SESAME (Synchrotron-light for Experimental Science and Applications in the Middle East) is a “third-generation” synchrotron light source that was officially opened in Allan (Jordan) on 16 May 2017. It is the Middle East's first major international research centre.
It is a cooperative venture by scientists and governments of the region set up on the model of CERN (European Organization for Nuclear Research) although it has very different scientific aims. It was developed under the auspices of UNESCO (United Nations Educational, Scientific and Cultural Organization) following the formal approval given for this by the Organization's Executive Board (164th session, May 2002).
It is an autonomous intergovernmental organization at the service of its Members which have full control over its development, exploitation and financial matters.
SESAME will both:
- Foster scientific and technological excellence in the Middle East and neighbouring countries (and prevent or reverse the brain drain) by enabling world-class scientific research in subjects ranging from biology, archaeology and medical sciences through basic properties of materials science, physics, chemistry, and life sciences; and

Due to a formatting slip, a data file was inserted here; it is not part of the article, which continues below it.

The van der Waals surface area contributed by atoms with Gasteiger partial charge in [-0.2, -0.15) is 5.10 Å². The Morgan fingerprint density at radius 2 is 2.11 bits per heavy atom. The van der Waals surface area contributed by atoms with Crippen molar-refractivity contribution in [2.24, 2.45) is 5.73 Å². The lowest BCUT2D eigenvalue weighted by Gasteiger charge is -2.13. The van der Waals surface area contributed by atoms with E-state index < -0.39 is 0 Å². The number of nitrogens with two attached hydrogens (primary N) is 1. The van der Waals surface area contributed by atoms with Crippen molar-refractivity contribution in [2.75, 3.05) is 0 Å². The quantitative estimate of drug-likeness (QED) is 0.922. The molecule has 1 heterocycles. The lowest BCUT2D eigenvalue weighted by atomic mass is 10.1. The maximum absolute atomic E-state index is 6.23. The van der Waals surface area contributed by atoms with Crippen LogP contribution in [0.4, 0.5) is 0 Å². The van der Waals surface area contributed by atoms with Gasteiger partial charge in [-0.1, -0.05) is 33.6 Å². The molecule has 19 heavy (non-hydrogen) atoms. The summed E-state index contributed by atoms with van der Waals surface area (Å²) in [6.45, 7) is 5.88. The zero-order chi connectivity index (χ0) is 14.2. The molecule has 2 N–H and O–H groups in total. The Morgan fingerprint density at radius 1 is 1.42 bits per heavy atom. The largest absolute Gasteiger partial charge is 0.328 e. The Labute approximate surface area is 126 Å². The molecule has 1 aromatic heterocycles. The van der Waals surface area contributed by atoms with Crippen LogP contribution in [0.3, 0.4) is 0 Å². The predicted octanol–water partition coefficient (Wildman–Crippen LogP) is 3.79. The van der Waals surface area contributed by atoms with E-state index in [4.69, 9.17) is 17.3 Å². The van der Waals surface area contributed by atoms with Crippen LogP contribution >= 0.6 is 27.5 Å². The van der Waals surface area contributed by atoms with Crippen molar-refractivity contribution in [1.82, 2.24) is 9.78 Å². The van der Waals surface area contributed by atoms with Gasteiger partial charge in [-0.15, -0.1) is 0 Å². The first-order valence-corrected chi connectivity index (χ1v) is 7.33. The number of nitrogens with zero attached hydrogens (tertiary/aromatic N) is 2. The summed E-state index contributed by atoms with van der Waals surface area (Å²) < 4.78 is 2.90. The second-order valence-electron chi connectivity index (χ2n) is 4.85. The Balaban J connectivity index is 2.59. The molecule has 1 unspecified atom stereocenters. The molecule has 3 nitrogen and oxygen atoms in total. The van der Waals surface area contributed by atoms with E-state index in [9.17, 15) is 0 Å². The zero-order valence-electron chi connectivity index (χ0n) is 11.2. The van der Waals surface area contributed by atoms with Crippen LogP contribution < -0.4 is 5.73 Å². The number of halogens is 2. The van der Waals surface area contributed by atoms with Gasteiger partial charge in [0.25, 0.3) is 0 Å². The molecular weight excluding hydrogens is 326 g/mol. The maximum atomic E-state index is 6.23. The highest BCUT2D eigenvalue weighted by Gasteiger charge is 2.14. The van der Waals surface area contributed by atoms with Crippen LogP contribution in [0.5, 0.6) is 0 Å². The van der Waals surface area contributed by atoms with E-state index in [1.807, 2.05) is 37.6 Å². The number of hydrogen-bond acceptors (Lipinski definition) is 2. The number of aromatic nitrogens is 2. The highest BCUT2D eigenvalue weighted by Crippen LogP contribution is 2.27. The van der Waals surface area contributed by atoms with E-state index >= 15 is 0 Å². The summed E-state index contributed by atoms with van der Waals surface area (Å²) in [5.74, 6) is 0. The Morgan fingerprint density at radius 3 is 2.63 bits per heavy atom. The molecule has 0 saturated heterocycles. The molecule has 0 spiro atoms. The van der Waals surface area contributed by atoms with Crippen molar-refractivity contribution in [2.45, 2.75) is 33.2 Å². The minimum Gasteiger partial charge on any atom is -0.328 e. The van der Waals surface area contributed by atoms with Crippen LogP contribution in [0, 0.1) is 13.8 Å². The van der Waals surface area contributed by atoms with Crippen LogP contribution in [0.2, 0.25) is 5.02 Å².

- Build scientific and cultural bridges between diverse societies, and contribute to a culture of peace through international cooperation in science.
As an intergovernmental scientific and technological centre of excellence open to all scientists from the Middle East and elsewhere, SESAME will serve as a propeller for the scientific, technical, and economic development of the region and will strengthen collaboration in science.
SESAME will be a widely-available 'user facility'. Scientists, including graduate students, from universities and research institutes will typically visit the Centre for a week or two, twice or three times a year, to carry out experiments, frequently in collaboration with scientists from other centres/countries, and then return home to analyze the data they have obtained. In other words, SESAME will not be a source of brain drain; quite the contrary, not only will the scientists who visit SESAME bring back scientific expertise and knowledge, which they will share with their colleagues and students, but it will also create a motivating scientific environment that will encourage the region's best scientists and technologists to stay in the region or to return if they have moved elsewhere.